Last month we celebrated the start of the MLB season with a look at Brock’s favorite “hometown” stadium in Baltimore, and in May, we check out Fletcher’s favorite stadium, the truly iconic Wrigley Field in Chicago, Illinois – Go Cubs!
Name & Its Origin: Originally called Weeghman Park, in 1920 the name was changed to Cubs Park when the Wrigley family bought the stadium – and then by 1926, the park was renamed Wrigley Field in honor of the owner, William Wrigley, Jr.
Location: Wrigley Field is located on the north-side of Chicago, about 5 miles (9 kilometers) from downtown, in the appropriately named neighborhood of Wrigleyville. The ballpark is just under 1 mile (1.5 kilometers) from the shores of Lake Michigan at about 600 feet (183 meters) above sea level.
Stadium Capacity/Size, Architect & Build Date: Designed by Zachary Davis, Wrigley Field was built in just six weeks starting on March 4, 1914 and then finished by MLB’s Opening Day on April 23rd – holy wow!! The original seating capacity of then Weeghman Park was just 14,000 and since 1914 the stadium has seen round after round of upgrades (here is a nice summary of the upgrades), with a very significant upgrade started in 2014 and expected to be completed this year. The current seating capacity of Wrigley is just over 41,000 die-hard Cubs fans.
Type of Field Surface: Wrigley’s dark green Merion Bluegrass/Clover real grass field is the perfect complement to the well-known ivy that covers the outfield fence.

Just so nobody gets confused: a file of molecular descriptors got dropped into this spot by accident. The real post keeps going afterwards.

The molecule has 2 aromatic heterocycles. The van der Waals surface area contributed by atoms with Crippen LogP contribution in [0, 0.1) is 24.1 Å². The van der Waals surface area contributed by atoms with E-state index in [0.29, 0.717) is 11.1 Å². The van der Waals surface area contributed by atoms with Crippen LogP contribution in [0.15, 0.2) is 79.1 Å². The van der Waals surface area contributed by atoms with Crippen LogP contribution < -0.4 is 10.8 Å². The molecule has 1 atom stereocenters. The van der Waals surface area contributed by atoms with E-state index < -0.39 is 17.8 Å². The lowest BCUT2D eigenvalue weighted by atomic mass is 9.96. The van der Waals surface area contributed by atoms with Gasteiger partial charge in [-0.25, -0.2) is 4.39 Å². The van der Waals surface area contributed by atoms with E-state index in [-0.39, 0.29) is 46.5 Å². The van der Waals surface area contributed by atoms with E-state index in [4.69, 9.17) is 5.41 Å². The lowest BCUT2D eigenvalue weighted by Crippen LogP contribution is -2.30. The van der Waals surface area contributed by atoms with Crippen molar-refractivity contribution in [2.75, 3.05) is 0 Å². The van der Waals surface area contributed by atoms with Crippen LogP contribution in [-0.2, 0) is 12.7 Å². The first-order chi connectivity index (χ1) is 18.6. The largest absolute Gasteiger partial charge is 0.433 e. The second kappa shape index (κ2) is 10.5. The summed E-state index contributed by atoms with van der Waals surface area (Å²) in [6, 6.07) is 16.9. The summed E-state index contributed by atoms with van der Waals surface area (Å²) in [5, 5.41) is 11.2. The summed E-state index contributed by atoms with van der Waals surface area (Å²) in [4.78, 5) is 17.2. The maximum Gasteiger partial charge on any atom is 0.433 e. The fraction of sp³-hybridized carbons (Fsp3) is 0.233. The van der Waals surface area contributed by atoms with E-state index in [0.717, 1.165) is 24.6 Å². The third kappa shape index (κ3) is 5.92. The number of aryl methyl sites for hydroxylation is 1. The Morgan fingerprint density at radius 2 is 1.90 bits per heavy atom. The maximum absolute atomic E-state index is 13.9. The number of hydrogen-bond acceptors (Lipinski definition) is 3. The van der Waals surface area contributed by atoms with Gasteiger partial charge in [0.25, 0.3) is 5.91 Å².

Key Sports Teams: Not sure we even need to answer this question but if you are unsure, Wrigley Field is the ‘cathedral’ of the Chicago Cubs who are in Major League Baseball’s (MLB) National League Central division.
Most Popular Yearly Event: And again, it is ALL about the Cubbies at Wrigley, I mean did you watch the 2016 World Series?! So epic! Anyhow, they do use Wrigley Field for an array of local events, including a concert series which features James Taylor and Dead and Company in 2017.
Fun Factoids: (1) As of March 2014, no baseball had ever hit the manually-operated scoreboard in centerfield. (2) The highest scoring baseball game ever was played on August 25, 1922 at Cubs Park when the Cubs beat the Philadelphia Phillies 26 to 23. (3) Wrigley Field is the second oldest ballpark in MLB – second only to historic Fenway Park in Boston, Massachusetts. (4) Weeghman Park only cost $250,000 to build and required about 160,000 bricks. (5) Did you know the outfield ivy was planted by the former owner of the Chicago White Sox, Bill Veeck, in 1937?
The Pléiades 1 High-Resolution Satellite Constellation
The Pléiades 1 constellation (or at least part of it!) has been in orbit since December 2011 and if you have not had a chance to check out any sample imagery, take a few moments and have a look at the gallery on our website. If you work with high resolution imagery, you should consider Pléiades 1 for your next geospatial project.
A variety of Pléiades 1 products are available from both a growing archive and as a new collection, including 50-centimeter (cm) pansharpened imagery and 50-cm panchromatic – 2-meter (m) 4-band multispectral bundles. We are happy to discuss the technical specifications, pricing and tasking options available with this satellite constellation.
Working with Pléiades 1 since the launch of the first twin satellite, P1A, we have noticed that:
- Airbus Defense and Space is able to deliver on their tasking feasibilities.
The Apollo Mapping sales team can answer any questions you might have about the high resolution satellite constellation, Pléiades 1. We can be reached anytime at (303) 993-3863 or firstname.lastname@example.org.
More sample images and technical information about Pléiades 1A and 1B can be found on our website here.